NAIROBI, Kenya, Apr 27 – The Kenya Private Sector Alliance (Kepsa) had kicked off the second phase of its Business Sector Program Support (BSPS) to boost micro, small and medium size enterprises (MSME) in the country.
The program is to run until 2015, operating on a Sh8 billion budget, which Kepsa chairman Patrick Obath said will accelerate the private sector efforts to push for policy reforms, build MSME capacity and promote green energy innovation.
“Kepsa through its constituent membership has got the capacity to deliver a lot of the programs that traditionally have been delivered through the government sector. By doing it through the private sector, you are able to move from concept to delivery very quickly,” he said.
The BSPS is split into three components including the business enabling environment component, Micro, Small and Medium Size Enterprises competitiveness component and innovation and piloting green energy component.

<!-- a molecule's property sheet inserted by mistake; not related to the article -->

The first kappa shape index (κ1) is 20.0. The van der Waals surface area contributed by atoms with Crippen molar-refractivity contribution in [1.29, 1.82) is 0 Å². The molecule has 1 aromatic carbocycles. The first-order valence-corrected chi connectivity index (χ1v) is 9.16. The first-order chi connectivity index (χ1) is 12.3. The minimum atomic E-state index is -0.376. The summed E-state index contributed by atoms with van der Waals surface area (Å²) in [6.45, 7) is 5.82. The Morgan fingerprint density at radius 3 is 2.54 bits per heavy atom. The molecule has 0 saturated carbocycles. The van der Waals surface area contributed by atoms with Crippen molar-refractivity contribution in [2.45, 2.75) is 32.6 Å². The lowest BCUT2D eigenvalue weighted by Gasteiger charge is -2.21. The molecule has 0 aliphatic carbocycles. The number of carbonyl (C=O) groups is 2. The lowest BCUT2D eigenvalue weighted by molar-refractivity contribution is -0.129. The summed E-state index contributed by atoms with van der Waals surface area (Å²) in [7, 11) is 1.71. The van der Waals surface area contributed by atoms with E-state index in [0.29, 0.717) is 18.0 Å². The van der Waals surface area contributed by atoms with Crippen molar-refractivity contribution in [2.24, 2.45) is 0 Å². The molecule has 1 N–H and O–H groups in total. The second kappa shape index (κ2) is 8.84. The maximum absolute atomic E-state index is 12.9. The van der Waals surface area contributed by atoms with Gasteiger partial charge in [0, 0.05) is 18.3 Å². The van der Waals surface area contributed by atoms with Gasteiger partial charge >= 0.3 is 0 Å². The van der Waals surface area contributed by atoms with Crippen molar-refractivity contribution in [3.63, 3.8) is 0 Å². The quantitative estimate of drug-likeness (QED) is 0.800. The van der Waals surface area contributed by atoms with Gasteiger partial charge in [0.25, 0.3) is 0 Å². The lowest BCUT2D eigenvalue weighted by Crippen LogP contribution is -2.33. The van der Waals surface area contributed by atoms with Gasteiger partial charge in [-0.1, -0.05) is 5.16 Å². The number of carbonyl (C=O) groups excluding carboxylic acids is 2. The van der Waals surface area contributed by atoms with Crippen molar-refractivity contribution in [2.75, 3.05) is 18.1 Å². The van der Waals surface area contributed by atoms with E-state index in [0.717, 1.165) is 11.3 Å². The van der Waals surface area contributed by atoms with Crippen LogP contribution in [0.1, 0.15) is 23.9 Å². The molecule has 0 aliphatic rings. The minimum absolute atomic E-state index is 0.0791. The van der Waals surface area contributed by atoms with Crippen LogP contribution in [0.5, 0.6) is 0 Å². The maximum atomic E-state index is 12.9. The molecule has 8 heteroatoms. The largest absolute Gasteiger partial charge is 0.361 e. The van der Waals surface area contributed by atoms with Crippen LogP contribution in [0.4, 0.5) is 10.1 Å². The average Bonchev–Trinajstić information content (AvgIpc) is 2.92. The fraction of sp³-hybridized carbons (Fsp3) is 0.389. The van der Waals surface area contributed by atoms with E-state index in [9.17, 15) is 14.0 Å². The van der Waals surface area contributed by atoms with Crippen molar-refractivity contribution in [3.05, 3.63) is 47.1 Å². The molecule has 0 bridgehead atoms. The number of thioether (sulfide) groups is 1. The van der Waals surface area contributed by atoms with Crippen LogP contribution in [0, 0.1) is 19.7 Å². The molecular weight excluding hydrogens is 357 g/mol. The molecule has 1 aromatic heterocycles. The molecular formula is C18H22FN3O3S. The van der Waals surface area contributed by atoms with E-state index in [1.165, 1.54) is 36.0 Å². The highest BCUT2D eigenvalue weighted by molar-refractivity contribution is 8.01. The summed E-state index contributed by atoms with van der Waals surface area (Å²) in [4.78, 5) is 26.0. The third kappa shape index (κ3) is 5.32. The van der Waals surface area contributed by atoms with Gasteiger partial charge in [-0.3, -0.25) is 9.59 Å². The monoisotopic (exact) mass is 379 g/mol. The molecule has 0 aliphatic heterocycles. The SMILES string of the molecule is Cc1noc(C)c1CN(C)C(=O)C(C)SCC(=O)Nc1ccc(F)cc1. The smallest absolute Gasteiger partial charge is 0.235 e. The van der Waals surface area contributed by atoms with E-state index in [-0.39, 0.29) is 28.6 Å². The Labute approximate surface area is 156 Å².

The second component of the program that seeks to cultivate competitiveness in the MSME space has given Sh830 million to 12,000 businesses over the last nine years through the Micro Enterprise Support Program Trust (MESPT), an implementing partner of BSPS.
The Trust’s Chief Executive Officer Jeff Njagi said the agricultural sector has had the highest uptake of the loans made available by the Trust, offering interest rates between eight and 12 percent.
“We give the agricultural loans six months grace period for farmers to payback. We use group lending to mitigate the risk, as a result our payback rate is over 97 percent,” he said.
MESPT that was formed by the government and European Union (EU), has already partnered with 3,000 farmers in Taita to deliver 5,000 litres of milk to Brookside Dairy daily.
In Malindi, the Trust along with the community, government and other development partners put up a Sh75 million mango pulping factory.
“The Malindi farmers supply the mangoes to the factory that produces pulp that has a shelf life of 18 months,” Njagi said.
He added that such Public Private Partnerships will be critical in building the capacity of local businesses on the county level.
The Trust recently received Sh2 billion from the Royal Danish Embassy to increase its capital base as well as Sh400 million from the EU for its horticultural program.